Immigration enforcement changes could shield 9.6M undocumented immigrants from deportation, report says

By Brenda Gazzar, Daily News, Los Angeles

July 24–Lesser-known changes in immigration enforcement announced by President Barack Obama in November could offer a “degree of protection” from deportation for up to 9.6 million of the estimated 11 million immigrants living in the country illegally, according to a new report by the Migration Policy Institute.

In contrast, the highly publicized deferred action programs known by the acronyms DAPA and expanded DACA, which have garnered most of the public’s attention and are on hold by a federal court, could grant temporary relief from deportation to as many as 5.2 million undocumented immigrants if implemented.

The Department of Homeland Security recently adopted new policy guidance that limits the scope of enforcement to a narrower set of priorities than earlier guidance and provides “clearer direction to DHS enforcement agents, officers and attorneys,” stated the report, titled “Understanding the Potential Impact of Executive Action on Immigration Enforcement.” The Secure Communities program, a controversial deportation program that relies on partnership among federal, state and local law enforcement agencies, has also been replaced with one that is more narrowly focused. Both changes are included in the sweeping series of executive actions announced by Obama in November and have already begun to be implemented, according to the report.

“Overall, the new enforcement policies that are the focus of this report have the potential to substantially transform the U.S. deportation system, particularly within the U.S. interior,” the report states. “By taking the enforcement focus off settled unauthorized immigrants who do not meet the November 2014enforcement priorities, the new guidelines would, if strictly implemented, offer a degree of protection to the vast majority — 87 percent — of unauthorized immigrants now residing in the United States.”

The Migration Policy Institute, a nonpartisan think tank whose research has supported granting legal status to undocumented immigrants, estimates that these changes, if fully implemented, could reduce deportations from the interior of the country by about 25,000 cases annually.

About 1.4 million or 13 percent of undocumented immigrants in the country have previous criminal convictions or immigration histories that would make them enforcement priorities under the new policies, down from 3 million or 27 percent under the 2010 priorities issued by DHS’ Immigration and Customs Enforcement, according to the report. These estimates have a margin of error of 10 percent.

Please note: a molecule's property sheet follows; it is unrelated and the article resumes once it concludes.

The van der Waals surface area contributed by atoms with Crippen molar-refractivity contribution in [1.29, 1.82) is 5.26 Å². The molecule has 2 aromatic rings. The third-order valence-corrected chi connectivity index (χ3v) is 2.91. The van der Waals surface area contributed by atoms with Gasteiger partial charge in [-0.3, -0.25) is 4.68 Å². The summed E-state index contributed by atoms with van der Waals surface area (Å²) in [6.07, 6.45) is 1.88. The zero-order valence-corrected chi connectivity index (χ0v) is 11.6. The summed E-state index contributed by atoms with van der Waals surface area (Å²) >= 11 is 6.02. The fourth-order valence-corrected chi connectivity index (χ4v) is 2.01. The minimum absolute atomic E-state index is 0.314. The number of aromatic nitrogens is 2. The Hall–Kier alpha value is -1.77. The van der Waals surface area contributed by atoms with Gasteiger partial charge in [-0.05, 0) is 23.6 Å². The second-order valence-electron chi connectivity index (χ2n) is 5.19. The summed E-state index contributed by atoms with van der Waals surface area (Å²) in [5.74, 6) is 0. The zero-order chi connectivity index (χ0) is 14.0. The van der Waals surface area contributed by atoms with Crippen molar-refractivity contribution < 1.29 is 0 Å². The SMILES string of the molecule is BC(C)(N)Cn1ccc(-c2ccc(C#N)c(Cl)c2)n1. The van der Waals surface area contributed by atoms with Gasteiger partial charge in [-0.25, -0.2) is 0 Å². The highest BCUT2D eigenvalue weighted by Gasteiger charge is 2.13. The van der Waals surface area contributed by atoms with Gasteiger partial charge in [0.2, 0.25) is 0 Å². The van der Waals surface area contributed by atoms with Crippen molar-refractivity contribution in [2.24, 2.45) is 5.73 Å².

How the new policies are implemented, however, will depend on the rollout and implementation of the new deportation program called Priority Enforcement Program or PEP, the report said. Like its predecessor Secure Communities, the program uses fingerprint data to identify potentially deportable noncitizens when the FBI performs criminal background checks for local police. ICE officials then issue an immigration detainer to request that police hold them for up to 48 hours after their criminal justice proceedings so they can be taken into custody and removal procedures can be initiated.

But unlike Secure Communities, the PEP program limits the use of ICE immigration detainers to those who have been convicted of a serious crime or are a public safety risk versus anyone encountered in the criminal justice system. Another difference is that Homeland Security will negotiate detainer policies with individual jurisdictions on a case-by-case basis.

“This change is significant because it may convince some of the hundreds of communities that have limited their compliance with ICE under Secure Communities to opt back into PEP,” the report stated.

Earlier this month, a woman named Kathryn Steinle was shot in San Francisco allegedly by an illegal immigrant who was released from police custody despite a detention request from federal authorities. And on Thursday, the House approved legislation penalizing so-called “sanctuary cities” that refuse to cooperate with federal immigration authorities by blocking some federal funding. The legislation passed largely along party lines with a vote of 241-179.

Ira Mehlman, a spokesman for Federation for Immigration Reform, which supports overall reductions in immigration, said he agreed that the administrative changes outlined in the report will result in fewer deportations from the interior but argued it was a bad thing for the country.

“Essentially, the administration has been engaging in nullification of most immigration laws by simply ruling out the possibility of deporting 87 percent of people who are breaking immigration laws by executive inaction, granting de facto amnesty to people who are here illegally,” he said.

The Associated Press contributed to this report.


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